Thursday, January 7, 2016

Book Review: Walking

(Retrieved from Blogjob. Tags: 1860’sHenry David Thoreauhistory of New Englandmindful walking,saunteringwalking for pleasure.)

Title: Walking 
Author: Henry David Thoreau
Date: 1862 / 1995
Publisher (1995 reprint): Penguin
ISBN: 0-14-60-0108-7
Length: 53 pages
Illustrations: (Penguin 1995) none
Quote: "I have met with but one or two persons...who understood the art of Walking."
The trouble with this little book, published in the same year Thoreau died, is that it's too short to suit publishers. Amazon shows nine pages of editions of Walking, including the one with the lovely cover photo linked above, and none of them is the Penguin paperback I physically own. You might in fact get more (pages) for your money by buying one of the editions where Walking has been bound together with Walden and/or Civil Disobedience and/or one of Thoreau's "walking journals." Other editions use the text, or "abridgments" of the text, of Walking as a way to organize glossy pictures of New England. That's not what I have for review, or can write anything about, but since Thoreau no longer needs encouragement from my Fair Trade Books system, you might as well buy as a thrifty New Englander would have bought in Thoreau's day.
However, if you buy it from me, you pay only the one $5 (per package) shipping fee, and this tiny, literally shirt-pocket-size paperback will fit into the same package with at least six more "pocket books."
Anyway. What do readers not already know about Thoreau's Walking? Despite that nineteenth century American penchant for long complex sentences, it was written as an essay and can be read as a lecture. It even contains bits of old, now obscure, poems and songs about the joys (and benefits) of "sauntering," leisurely and mindfully, through the New England hills.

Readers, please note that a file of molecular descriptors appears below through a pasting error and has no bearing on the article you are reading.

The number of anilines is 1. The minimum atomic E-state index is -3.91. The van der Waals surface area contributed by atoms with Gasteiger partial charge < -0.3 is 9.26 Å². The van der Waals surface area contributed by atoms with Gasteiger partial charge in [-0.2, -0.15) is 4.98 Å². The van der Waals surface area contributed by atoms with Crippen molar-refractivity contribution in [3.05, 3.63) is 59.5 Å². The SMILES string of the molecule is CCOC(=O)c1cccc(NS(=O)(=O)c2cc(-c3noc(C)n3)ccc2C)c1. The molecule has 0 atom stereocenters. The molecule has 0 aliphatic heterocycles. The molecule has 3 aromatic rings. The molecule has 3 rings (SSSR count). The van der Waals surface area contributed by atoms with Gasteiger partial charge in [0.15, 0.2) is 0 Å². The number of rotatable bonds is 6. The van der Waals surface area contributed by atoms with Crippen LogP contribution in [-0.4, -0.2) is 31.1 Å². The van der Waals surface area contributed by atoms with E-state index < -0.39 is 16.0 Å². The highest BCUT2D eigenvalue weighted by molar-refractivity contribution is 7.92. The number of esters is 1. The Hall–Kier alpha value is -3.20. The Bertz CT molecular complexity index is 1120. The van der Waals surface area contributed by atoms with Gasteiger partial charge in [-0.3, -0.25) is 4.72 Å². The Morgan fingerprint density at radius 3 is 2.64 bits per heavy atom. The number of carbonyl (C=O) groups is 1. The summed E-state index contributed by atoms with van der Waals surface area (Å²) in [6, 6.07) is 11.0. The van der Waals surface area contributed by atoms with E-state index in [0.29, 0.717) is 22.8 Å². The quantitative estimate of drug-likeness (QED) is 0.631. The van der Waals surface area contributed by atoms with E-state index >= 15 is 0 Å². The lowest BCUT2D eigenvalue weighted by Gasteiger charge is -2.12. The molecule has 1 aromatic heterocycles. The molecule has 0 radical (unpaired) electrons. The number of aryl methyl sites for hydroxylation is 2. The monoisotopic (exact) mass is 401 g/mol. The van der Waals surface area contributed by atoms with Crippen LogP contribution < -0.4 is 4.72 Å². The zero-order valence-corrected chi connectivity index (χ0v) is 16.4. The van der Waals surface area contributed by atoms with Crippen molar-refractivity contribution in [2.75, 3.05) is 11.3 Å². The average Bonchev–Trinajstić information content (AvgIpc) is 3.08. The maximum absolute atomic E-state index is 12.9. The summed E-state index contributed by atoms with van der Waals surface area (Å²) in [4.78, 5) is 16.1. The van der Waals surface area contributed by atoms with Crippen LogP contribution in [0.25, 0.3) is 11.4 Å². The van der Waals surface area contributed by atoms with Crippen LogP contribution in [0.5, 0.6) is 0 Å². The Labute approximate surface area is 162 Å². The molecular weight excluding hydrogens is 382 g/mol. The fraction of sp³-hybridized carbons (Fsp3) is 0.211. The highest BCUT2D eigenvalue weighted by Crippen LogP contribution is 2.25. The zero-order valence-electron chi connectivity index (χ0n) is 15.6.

In Thoreau's day, although this land was, technically, "owned," most of it was fallow and unfenced. When he walked Thoreau was free to ramble where he found a path, searching for an instinctive sense of direction in the human brain. "I know that something akin to the migratory instinct in birds...affects both nations and individuals," he observed. "[I]n Wildness is the preservation of the World. Every tree sends its fibers forth in search of the Wild."
When he wrote, too, Thoreau was free to ramble, throwing in odd bits of information from here and there. He cites what were then recent, now obscure, books and speeches, from all over the world, not necessarily in English. In Thoreau's day, educated Americans both wrote and read books in Latin (though this was not part of what literary historians saw as the trend in American literature, and many books have been dropped from school reading lists because they weren't part of the trend). Thoreau can get through a page without saying something in Latin, although he seems never to have made any particular effort to do so, and he also scatters liberal amounts of Spanish, French, and Greek through the pages of Walking.
For those who've not already read Walking, the surprise awaiting you in this book may be Thoreau's attitudes toward the news and issues of 1862.
To buy it here, send $5 per copy + $5 per package +$1 per online payment to either address listed at the bottom of the screen, above the Amazon gift card widget. (Yes, you can send Saloli an Amazon gift card for $11, as an alternative to sending $11 via Paypal to the address our Message Squirrel would send you. Or you can just pay the U.S. Post Office for a $10 money order to mail to P.O. Box 322, which is the safest method for all concerned.)